At Royal Voluntary Service, we know how important it is to stay well hydrated - at any stage of your life. It’s easy to do, but also easy to forget.
We hope that people with concerns about hydration, carers and families, find this guide useful. Print this page or our guide Hydrate, feel great
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Thanks to our friends at the British Nutrition Foundation for the use of their information in this guide. Find out more by visiting nutrition.org.uk
It's so important to keep hydrated
Many people get dehydrated by not drinking enough fluids or by losing fluids and not replacing them.
Drinking plenty every day may…
- Increase energy levels
- Boost your mood
- Improve concentration
- Reduce headaches
- Help protect against illness, such as urinary tract infections
However if you don’t drink enough…
- You might feel tired, dizzy or disorientated/confused
- Your memory and reactions may not work as well as they could
- You are at greater risk of a slip or fall
Follow our top tips to stay hydrated
- Aim for 8 – 10 drinks a day - This will replace the fluids you lose naturally.
- Don’t wait until you’re thirsty - Make a point of having a drink regularly.
- Always keep a drink close by - Whether you’re out and about or watching TV.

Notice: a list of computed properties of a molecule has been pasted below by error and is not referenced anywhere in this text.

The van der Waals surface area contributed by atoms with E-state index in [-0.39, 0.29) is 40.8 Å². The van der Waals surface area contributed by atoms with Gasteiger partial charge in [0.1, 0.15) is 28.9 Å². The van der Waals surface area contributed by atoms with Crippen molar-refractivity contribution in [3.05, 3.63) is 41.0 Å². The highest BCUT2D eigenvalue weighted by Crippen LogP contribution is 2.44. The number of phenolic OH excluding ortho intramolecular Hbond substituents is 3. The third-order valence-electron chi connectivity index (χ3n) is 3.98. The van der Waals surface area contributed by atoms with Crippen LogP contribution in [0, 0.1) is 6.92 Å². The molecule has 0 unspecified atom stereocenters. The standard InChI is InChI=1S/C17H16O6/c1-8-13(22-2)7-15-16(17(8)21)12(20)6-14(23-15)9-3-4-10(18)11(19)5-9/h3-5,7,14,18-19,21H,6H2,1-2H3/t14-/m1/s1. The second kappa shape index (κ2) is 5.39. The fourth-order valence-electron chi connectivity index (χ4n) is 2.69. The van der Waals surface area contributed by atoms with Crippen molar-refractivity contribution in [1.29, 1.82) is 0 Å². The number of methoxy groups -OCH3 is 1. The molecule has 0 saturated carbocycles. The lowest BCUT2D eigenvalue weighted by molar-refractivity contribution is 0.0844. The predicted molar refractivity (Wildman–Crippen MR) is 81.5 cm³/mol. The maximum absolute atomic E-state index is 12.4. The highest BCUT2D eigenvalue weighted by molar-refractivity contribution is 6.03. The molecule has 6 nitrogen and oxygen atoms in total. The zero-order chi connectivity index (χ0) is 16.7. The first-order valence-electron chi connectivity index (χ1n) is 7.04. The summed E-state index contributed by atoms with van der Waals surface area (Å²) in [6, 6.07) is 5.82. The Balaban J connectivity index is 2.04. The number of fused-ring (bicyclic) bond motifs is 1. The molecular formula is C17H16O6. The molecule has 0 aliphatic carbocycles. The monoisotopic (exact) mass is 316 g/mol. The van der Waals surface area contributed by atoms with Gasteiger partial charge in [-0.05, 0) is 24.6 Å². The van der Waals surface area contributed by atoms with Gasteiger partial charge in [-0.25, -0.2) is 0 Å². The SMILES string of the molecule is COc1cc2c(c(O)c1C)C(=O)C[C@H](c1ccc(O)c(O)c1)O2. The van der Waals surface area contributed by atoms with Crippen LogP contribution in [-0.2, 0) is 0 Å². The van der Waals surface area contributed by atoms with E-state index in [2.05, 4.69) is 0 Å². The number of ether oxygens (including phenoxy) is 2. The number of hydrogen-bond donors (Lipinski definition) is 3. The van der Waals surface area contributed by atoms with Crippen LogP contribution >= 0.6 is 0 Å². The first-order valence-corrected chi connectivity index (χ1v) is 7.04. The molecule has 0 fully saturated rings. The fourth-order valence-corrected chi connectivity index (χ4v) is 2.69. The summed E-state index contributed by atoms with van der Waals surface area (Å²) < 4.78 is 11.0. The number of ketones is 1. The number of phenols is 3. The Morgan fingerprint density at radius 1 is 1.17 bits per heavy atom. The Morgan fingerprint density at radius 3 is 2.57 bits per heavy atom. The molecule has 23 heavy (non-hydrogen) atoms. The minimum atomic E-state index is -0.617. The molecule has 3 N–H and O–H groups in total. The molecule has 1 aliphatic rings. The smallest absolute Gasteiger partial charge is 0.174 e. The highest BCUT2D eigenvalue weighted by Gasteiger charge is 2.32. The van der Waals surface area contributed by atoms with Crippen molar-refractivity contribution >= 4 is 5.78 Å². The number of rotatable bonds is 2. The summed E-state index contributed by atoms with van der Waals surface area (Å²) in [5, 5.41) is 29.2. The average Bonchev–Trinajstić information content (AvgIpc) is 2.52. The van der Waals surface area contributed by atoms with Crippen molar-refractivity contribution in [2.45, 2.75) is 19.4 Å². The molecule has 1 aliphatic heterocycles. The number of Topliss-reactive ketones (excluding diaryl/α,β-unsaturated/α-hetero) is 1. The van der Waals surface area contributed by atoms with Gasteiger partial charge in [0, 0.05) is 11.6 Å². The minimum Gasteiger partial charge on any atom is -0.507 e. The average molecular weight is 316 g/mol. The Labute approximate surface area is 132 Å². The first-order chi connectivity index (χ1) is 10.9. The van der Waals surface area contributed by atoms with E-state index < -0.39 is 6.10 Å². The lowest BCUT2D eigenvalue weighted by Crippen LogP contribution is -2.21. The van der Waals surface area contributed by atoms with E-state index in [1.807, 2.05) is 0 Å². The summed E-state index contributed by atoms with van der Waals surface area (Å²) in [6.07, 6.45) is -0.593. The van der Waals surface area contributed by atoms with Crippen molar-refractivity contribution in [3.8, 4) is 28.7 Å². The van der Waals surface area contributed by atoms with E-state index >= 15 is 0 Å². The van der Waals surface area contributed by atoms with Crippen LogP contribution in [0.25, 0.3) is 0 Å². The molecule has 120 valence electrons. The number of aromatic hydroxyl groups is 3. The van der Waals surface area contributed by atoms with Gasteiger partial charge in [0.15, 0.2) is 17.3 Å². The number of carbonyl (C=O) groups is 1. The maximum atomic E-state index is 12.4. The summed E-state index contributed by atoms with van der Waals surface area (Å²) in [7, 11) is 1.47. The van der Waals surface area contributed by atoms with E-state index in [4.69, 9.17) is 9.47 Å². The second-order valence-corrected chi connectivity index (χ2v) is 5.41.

- Looks count - Ice and a slice and your favourite glass can add ‘drink appeal’.
- Souper foods - You can get around 20% of the water you need from the right food. Soups and stews are good, some fresh fruit and vegetables are up to 80% water.
- Check it out - If your urine is dark, it’s often a sign you need to drink a bit more.
- Not just water - Tea, coffee, herbal teas, hot chocolate, milk drinks, fruit juices, smoothies and fizzy drinks all keep you hydrated (though drinking sweet drinks frequently is best avoided).
- Feeling hot - When it’s hot or you’ve been exercising you’ll naturally lose more fluid and need to drink more to replace it.
- Don’t restrict your drinking - Sometimes people worry about drinking late in the day, because it might mean having to get up in the night. If it’s an issue, drink a bit more earlier on.
Please exercise your common sense when considering this guide and whether to take any of the steps that may be suggested in it. Whilst we have taken reasonable care to ensure that any factual information is accurate and complete, most of the information in this guide is based on our views and opinions (and sometimes the views and opinions of the people or organisations we work with). As a result, we cannot make any promises about the accuracy or the completeness of the information and we don’t accept any responsibility for the results of your reliance on it.